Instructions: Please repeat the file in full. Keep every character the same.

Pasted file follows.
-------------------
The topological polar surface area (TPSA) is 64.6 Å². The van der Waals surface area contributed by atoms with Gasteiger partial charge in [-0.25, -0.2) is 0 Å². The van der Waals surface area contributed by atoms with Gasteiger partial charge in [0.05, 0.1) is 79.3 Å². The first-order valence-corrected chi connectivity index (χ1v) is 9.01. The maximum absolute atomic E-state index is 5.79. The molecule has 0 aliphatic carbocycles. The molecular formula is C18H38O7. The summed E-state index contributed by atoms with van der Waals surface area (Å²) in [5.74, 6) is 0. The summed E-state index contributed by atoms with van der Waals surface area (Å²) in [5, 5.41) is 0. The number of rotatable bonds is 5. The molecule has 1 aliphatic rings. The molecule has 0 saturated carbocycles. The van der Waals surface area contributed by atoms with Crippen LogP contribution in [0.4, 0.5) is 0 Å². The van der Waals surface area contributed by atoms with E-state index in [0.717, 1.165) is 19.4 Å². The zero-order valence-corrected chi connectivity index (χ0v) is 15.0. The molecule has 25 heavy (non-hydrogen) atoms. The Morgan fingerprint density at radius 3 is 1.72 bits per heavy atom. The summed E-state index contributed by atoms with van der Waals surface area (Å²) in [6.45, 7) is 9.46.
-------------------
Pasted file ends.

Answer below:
The topological polar surface area (TPSA) is 64.6 Å². The van der Waals surface area contributed by atoms with Gasteiger partial charge in [-0.25, -0.2) is 0 Å². The van der Waals surface area contributed by atoms with Gasteiger partial charge in [0.05, 0.1) is 79.3 Å². The first-order valence-corrected chi connectivity index (χ1v) is 9.01. The maximum absolute atomic E-state index is 5.79. The molecule has 0 aliphatic carbocycles. The molecular formula is C18H38O7. The summed E-state index contributed by atoms with van der Waals surface area (Å²) in [5.74, 6) is 0. The summed E-state index contributed by atoms with van der Waals surface area (Å²) in [5, 5.41) is 0. The number of rotatable bonds is 5. The molecule has 1 aliphatic rings. The molecule has 0 saturated carbocycles. The van der Waals surface area contributed by atoms with Crippen LogP contribution in [0.4, 0.5) is 0 Å². The van der Waals surface area contributed by atoms with E-state index in [0.717, 1.165) is 19.4 Å². The zero-order valence-corrected chi connectivity index (χ0v) is 15.0. The molecule has 25 heavy (non-hydrogen) atoms. The Morgan fingerprint density at radius 3 is 1.72 bits per heavy atom. The summed E-state index contributed by atoms with van der Waals surface area (Å²) in [6.45, 7) is 9.46.